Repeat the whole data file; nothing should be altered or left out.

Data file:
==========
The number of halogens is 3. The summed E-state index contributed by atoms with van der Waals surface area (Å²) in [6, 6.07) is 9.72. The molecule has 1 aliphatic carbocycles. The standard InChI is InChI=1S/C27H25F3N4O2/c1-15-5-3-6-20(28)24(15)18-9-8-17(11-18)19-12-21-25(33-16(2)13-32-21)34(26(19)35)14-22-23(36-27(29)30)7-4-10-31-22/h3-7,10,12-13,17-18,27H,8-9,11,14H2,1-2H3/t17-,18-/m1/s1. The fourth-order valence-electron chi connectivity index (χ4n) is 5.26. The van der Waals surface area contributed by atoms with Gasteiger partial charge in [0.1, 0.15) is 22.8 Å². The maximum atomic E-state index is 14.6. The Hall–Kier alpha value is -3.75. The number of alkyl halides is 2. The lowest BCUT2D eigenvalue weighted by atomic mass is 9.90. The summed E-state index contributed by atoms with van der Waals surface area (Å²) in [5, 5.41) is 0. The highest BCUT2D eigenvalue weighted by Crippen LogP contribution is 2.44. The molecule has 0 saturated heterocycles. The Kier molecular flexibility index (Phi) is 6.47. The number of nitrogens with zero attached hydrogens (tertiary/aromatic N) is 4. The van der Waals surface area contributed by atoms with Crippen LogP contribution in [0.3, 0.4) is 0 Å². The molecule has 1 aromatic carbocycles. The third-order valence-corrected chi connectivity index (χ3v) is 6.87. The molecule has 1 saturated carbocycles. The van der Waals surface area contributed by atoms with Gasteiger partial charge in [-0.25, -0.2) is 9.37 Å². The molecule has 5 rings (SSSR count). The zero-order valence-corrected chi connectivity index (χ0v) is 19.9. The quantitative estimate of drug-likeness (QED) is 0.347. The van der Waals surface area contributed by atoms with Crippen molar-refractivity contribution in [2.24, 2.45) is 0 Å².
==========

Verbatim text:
The number of halogens is 3. The summed E-state index contributed by atoms with van der Waals surface area (Å²) in [6, 6.07) is 9.72. The molecule has 1 aliphatic carbocycles. The standard InChI is InChI=1S/C27H25F3N4O2/c1-15-5-3-6-20(28)24(15)18-9-8-17(11-18)19-12-21-25(33-16(2)13-32-21)34(26(19)35)14-22-23(36-27(29)30)7-4-10-31-22/h3-7,10,12-13,17-18,27H,8-9,11,14H2,1-2H3/t17-,18-/m1/s1. The fourth-order valence-electron chi connectivity index (χ4n) is 5.26. The van der Waals surface area contributed by atoms with Gasteiger partial charge in [0.1, 0.15) is 22.8 Å². The maximum atomic E-state index is 14.6. The Hall–Kier alpha value is -3.75. The number of alkyl halides is 2. The lowest BCUT2D eigenvalue weighted by atomic mass is 9.90. The summed E-state index contributed by atoms with van der Waals surface area (Å²) in [5, 5.41) is 0. The highest BCUT2D eigenvalue weighted by Crippen LogP contribution is 2.44. The molecule has 0 saturated heterocycles. The Kier molecular flexibility index (Phi) is 6.47. The number of nitrogens with zero attached hydrogens (tertiary/aromatic N) is 4. The van der Waals surface area contributed by atoms with Crippen LogP contribution in [0.3, 0.4) is 0 Å². The molecule has 1 aromatic carbocycles. The third-order valence-corrected chi connectivity index (χ3v) is 6.87. The molecule has 1 saturated carbocycles. The van der Waals surface area contributed by atoms with Gasteiger partial charge in [-0.25, -0.2) is 9.37 Å². The molecule has 5 rings (SSSR count). The zero-order valence-corrected chi connectivity index (χ0v) is 19.9. The quantitative estimate of drug-likeness (QED) is 0.347. The van der Waals surface area contributed by atoms with Crippen molar-refractivity contribution in [2.24, 2.45) is 0 Å².